Selma and Voting Rights Triumph

By Walter E.Williams

March 18, 2015 5 min read

March 7th was the 50th anniversary of "Bloody Sunday," the first attempt by black protesters to march from Selma, Alabama, to Montgomery to demand voting rights. Their march was brutally halted by Alabama state troopers acting under the orders of Gov. George Wallace. The protesters weren't deterred. On March 25, 1965, the Rev. Martin Luther King Jr. led thousands to the completion of the 54-mile pilgrimage from Selma to Montgomery. Dr. King rightfully described the protest as "a shining moment in the conscience of man." The march solidified support for the Voting Rights Act of 1965.

Prior to 1965, there might have been three black mayors nationally. In 2003, the National Conference of Black Mayors put the total number of black mayors at over 500. During the 1960s, there were fewer than 10 black U.S. representatives. Today there are 43. Since 1965, there have been three black state governors. Nationwide there are over 10,000 black elected officials. There is no question that blacks have been successful in the political arena, recently capping off that success with the election of a black president. It shouldn't be left out that since the '60s, there has been a major transformation among whites. Much of black political success could not have been achieved without white votes.

Black leaders stress the importance of political power and getting out the vote, but we might ask how important political power is to the ordinary black person. As a start toward answering that question, we might examine black life in cities where blacks hold considerable political power. Detroit is the nation's most dangerous city. Rounding out Forbes magazine's 2013 list of the 10 most dangerous cities are Oakland, California; St. Louis; Memphis, Tennessee; Stockton, California; Birmingham, Alabama; Baltimore; Cleveland; Atlanta; and Milwaukee. According to a recent American Community Survey, by the U.S. Census Bureau, the 10 poorest cities with populations of more than 250,000 are Detroit, with 33 percent of its residents below the poverty line; Buffalo, New York, 30 percent; Cincinnati, 28 percent; Cleveland, 27 percent; Miami, 27 percent; St. Louis, 27 percent; El Paso, Texas, 26 percent; Milwaukee, 26 percent; Philadelphia, 25 percent; and Newark, New Jersey, 24 percent. In addition to poverty, there is grossly inferior education and high welfare dependency in these cities.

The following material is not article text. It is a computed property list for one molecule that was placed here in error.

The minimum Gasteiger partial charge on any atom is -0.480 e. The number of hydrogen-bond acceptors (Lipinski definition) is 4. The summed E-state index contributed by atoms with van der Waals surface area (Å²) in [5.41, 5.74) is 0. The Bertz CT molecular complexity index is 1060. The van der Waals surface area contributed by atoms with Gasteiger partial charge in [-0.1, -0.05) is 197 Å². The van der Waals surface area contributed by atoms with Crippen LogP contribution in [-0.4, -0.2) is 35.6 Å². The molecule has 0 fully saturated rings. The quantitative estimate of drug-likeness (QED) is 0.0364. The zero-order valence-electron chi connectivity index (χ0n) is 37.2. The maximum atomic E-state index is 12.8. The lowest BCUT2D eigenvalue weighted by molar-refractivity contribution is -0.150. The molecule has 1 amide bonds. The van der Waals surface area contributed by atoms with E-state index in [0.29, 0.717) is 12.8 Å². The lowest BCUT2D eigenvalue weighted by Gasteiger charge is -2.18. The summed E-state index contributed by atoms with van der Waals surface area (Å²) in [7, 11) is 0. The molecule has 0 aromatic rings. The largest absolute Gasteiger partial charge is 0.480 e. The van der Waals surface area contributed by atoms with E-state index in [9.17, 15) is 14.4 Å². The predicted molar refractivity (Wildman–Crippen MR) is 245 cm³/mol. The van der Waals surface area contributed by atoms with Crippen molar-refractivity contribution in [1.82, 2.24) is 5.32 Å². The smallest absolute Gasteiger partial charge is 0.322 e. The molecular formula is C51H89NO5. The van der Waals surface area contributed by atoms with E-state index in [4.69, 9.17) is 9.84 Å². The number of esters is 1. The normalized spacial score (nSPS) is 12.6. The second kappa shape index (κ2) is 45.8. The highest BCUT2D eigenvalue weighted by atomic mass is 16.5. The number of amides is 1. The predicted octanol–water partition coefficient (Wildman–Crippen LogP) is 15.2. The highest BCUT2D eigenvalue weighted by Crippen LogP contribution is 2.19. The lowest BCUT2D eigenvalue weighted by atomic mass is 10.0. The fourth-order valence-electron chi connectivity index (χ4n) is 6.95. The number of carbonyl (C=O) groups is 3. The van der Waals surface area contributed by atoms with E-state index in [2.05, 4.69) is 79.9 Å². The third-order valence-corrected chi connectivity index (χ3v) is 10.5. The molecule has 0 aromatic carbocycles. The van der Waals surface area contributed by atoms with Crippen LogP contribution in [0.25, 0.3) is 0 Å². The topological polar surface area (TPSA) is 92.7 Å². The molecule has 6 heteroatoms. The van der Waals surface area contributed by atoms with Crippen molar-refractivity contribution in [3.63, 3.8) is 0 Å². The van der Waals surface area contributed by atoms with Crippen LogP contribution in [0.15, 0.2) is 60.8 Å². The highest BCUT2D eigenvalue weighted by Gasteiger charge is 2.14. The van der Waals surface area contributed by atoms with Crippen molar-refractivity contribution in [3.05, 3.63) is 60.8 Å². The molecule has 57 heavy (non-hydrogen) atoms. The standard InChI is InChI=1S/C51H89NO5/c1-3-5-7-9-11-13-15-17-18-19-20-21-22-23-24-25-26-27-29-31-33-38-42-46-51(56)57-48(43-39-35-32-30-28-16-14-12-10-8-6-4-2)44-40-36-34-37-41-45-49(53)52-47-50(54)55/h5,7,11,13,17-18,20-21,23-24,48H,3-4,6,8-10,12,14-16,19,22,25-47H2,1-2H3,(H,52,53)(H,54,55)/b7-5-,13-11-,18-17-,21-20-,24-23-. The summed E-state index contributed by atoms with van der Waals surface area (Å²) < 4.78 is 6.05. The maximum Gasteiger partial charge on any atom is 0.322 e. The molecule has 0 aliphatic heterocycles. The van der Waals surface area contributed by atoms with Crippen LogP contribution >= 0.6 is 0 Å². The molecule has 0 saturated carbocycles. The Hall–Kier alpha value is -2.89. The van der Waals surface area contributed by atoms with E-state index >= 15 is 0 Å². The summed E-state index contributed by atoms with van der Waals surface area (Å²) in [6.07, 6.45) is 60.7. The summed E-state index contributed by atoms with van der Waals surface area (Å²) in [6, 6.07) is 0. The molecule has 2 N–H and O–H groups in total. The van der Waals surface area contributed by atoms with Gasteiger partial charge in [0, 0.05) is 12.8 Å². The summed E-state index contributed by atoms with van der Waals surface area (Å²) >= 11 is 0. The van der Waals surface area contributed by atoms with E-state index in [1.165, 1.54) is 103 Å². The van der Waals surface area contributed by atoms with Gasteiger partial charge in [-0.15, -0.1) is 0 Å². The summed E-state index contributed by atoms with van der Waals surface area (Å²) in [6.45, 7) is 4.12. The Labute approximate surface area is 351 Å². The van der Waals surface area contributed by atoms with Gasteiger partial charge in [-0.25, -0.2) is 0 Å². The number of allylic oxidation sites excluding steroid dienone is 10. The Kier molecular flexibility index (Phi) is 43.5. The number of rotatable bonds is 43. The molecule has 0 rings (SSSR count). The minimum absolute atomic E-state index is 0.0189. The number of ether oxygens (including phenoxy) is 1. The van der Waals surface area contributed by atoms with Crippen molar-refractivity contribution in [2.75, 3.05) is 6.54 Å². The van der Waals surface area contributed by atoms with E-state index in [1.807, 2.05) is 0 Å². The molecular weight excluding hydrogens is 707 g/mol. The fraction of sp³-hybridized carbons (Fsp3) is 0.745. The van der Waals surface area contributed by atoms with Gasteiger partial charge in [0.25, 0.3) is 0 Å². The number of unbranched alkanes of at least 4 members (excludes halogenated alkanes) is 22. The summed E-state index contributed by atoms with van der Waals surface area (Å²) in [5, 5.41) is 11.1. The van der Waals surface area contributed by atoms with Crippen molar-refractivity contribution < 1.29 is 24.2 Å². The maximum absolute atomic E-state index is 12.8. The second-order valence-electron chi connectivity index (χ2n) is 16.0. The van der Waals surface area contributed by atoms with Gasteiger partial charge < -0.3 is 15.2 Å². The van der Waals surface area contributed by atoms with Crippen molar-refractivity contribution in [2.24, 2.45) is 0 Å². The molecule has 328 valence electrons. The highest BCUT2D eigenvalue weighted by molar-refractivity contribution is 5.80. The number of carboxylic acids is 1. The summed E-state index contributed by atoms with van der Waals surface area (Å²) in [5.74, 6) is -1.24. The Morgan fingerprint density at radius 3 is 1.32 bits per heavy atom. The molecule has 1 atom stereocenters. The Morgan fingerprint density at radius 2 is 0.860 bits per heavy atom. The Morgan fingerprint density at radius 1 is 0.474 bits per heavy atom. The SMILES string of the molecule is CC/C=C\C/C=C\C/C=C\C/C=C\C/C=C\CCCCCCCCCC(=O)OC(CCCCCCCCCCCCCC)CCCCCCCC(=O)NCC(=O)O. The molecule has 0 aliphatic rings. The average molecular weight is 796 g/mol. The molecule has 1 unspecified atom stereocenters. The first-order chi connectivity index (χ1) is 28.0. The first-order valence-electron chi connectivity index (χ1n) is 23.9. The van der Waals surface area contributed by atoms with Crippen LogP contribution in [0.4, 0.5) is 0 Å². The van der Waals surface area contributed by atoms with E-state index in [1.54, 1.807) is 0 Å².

The most common feature of these cities is that for decades, all of them have had Democratic administrations. Some cities — such as Detroit, Buffalo, Newark and Philadelphia — haven't elected a Republican mayor for more than a half-century. What's more is that in most of these cities, blacks have been mayors, chiefs of police, school superintendents and principals and have dominated city councils.

In 2008, we saw the election of a black president. Blacks came out in historic numbers to vote for Barack Obama. Many Americans believed that the election of a black president meant that problems of race would be solved and we were moving toward a "post-racial" society. Evidence from the past six years points otherwise.

You might ask, "What's the point, Williams?" Let's be clear about what I am saying and not saying. I am not suggesting that there's a causal relationship between crime, poverty and squalor on the one hand and Democratic and black political power on the other. Nor am I suggesting that blacks ought to vote Republican. What I am saying is that if one is strategizing on how to improve the lives of ordinary — and particularly the poorest — black people, he wants to leave off his high-priority to-do list the election of Democrats and black politicians. Also to be left off the to-do list is a civil rights agenda.

Perhaps the biggest roadblock to finding solutions is the widely held vision that the major problem confronting blacks is discrimination. I am not arguing that every vestige of discrimination has been eliminated. I am arguing that the devastating problems facing a large proportion of the black community are not civil rights problems. The solutions will not be found in the political or civil rights arena.

Walter E. Williams is a professor of economics at George Mason University. To find out more about Walter E. Williams and read features by other Creators Syndicate writers and cartoonists, visit the Creators Syndicate Web page at www.creators.com.

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